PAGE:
We’ve spoken previously about the fact that health exists on many different levels: physical, mental, emotional, and spiritual. All have a vital role to play in our well-being.
We have also pointed out that one of the notable features of essential oils is that they interact with us on all these different levels too. In fact if you like to read textbooks about essential oils you will often find under the entry of each oil quite a long list of its properties and applications. These lists can be quite heavy and indigestible, especially if you are not too familiar with some of the terminology.
But one word to look out for is cicatrisant which means ‘wound healing’ and comes from the Latin word cicatrix which apparently means ‘the new tissue that forms over a wound and later contracts into a scar’.
Among oils that are considered to have cicatrisant properties are: Cistus, Helichysum, Lavender, Sage, Frankincense, Niaouli, Myrrh; infused oils such as Calendula; and Rose Hip Seed and Argan carrier oils.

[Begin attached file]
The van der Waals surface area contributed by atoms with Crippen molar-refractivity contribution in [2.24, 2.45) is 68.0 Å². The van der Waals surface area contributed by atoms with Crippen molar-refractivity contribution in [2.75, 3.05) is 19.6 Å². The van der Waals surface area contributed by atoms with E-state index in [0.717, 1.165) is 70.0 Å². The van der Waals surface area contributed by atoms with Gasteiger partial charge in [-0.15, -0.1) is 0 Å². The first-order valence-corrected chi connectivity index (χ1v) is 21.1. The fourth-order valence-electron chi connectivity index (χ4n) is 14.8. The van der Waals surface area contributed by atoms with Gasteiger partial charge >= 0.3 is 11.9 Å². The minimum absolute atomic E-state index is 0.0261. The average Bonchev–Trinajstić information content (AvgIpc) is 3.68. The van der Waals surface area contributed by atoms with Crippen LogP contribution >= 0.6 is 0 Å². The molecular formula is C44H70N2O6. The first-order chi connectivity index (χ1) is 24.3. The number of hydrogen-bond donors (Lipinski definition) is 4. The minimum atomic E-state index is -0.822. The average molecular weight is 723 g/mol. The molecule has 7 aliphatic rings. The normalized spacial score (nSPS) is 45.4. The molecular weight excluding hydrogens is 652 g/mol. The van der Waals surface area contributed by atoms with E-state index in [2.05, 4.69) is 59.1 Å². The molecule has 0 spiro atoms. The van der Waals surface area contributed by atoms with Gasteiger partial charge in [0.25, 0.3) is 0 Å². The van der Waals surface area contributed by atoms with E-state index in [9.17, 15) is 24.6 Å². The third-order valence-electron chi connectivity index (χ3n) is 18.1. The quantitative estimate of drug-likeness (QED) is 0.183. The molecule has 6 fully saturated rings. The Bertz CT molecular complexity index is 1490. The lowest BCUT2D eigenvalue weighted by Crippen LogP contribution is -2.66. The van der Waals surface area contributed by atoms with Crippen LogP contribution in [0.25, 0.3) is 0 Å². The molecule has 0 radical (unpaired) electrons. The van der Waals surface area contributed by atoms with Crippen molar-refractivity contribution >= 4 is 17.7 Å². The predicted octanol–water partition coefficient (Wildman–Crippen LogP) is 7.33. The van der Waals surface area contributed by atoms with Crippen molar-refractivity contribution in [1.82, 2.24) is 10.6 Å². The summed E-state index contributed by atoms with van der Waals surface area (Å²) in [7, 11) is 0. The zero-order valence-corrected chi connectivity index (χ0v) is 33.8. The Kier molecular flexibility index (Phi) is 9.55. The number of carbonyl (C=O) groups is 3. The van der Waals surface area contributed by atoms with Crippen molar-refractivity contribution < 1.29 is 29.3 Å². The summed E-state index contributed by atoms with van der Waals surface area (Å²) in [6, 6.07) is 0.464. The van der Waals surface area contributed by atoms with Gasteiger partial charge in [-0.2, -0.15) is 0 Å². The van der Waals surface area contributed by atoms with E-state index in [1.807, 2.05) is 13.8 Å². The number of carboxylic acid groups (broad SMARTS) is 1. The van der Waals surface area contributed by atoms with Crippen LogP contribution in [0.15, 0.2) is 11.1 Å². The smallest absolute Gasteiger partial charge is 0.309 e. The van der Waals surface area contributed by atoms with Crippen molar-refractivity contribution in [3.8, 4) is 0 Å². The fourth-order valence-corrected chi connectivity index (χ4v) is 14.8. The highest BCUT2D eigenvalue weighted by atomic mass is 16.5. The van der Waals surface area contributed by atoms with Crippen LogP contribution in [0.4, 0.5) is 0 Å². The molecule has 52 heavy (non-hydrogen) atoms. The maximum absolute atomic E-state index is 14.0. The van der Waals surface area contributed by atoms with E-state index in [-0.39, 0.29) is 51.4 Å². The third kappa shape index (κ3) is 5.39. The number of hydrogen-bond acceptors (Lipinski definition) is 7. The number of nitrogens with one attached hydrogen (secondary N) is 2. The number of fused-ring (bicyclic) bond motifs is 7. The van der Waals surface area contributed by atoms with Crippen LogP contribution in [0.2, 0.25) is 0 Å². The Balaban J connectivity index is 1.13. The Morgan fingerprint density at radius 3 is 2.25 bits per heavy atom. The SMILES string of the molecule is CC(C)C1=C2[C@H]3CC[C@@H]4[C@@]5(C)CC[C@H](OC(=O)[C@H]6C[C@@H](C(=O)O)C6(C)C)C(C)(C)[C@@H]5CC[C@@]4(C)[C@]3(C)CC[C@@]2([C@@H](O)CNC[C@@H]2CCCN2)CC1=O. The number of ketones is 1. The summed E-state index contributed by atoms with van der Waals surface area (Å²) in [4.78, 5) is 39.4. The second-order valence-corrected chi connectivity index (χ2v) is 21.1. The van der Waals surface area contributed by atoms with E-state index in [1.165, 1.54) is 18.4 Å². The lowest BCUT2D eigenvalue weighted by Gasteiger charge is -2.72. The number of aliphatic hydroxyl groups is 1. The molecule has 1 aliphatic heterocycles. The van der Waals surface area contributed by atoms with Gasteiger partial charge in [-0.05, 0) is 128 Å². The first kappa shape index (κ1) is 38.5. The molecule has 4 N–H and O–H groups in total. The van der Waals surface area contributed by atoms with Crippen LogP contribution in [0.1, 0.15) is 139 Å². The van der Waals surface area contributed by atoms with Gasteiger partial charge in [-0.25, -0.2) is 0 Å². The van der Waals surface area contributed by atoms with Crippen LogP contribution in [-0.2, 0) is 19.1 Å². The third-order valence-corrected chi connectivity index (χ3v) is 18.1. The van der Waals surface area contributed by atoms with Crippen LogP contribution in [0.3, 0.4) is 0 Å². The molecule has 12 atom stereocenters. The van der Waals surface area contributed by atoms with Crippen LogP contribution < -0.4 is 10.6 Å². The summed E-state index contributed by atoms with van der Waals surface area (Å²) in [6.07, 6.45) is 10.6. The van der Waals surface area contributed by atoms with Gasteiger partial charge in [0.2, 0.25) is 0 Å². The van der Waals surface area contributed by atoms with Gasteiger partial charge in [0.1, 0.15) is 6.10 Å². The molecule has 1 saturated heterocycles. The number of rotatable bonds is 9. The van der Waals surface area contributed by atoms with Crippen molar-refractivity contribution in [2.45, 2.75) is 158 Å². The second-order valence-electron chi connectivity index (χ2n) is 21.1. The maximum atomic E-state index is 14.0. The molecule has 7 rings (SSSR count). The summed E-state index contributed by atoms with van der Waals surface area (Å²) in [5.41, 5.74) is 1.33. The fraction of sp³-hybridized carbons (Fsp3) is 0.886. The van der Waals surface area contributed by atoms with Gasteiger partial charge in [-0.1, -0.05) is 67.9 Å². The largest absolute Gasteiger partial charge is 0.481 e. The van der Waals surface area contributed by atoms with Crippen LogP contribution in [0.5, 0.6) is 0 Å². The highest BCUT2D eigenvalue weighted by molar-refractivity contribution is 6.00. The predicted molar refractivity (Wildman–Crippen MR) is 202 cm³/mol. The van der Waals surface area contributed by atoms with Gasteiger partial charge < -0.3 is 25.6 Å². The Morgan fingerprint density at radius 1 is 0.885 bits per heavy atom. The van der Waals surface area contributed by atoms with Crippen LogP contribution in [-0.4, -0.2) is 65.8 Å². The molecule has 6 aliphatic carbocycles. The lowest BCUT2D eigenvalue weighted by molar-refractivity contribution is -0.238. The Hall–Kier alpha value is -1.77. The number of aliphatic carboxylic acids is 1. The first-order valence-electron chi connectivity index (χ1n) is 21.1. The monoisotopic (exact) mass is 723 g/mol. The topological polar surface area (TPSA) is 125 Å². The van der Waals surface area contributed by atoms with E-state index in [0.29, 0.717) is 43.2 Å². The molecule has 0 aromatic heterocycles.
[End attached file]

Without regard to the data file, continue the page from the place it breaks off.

Physical and Emotional Scars
When we think of a scar what comes to mind first is probably something physical, but we also frequently use the same word to describe a mental or emotional state. We say for example that someone ‘was scarred for life by the tragedy’.
The good news is that essential oils can help not only with the physical appearance of a scar, but also with any emotion associated with it.
One of the Marma oil blends is called Ropana. Ropana is the Sanskrit term for a wound or scar, and Dr. med. Ernst Schrott, who teaches the system of Sukshma Marma® Therapy, developed this blend as something to be applied in a specific way on new or established scar tissue in order to release blocked energy and provide a balancing and harmonising effect.
However the blend, which contains Cistus and Frankincense, can also be used cosmetically to improve the appearance of a scar, and I was recently sent the photos below by a friend of a relative of mine who slipped in the bath and hit her head so hard that the bathtub broke. Her head was cut right down to the bone and obviously she was taken to A&E. After the stitches came out she started using Ropana.
It’s true of course that scars anyway have their own healing path, and it would not be right to make any claims for this oil. However the customer certainly felt that using Ropana oil had been a contributory factor in this much improved appearance.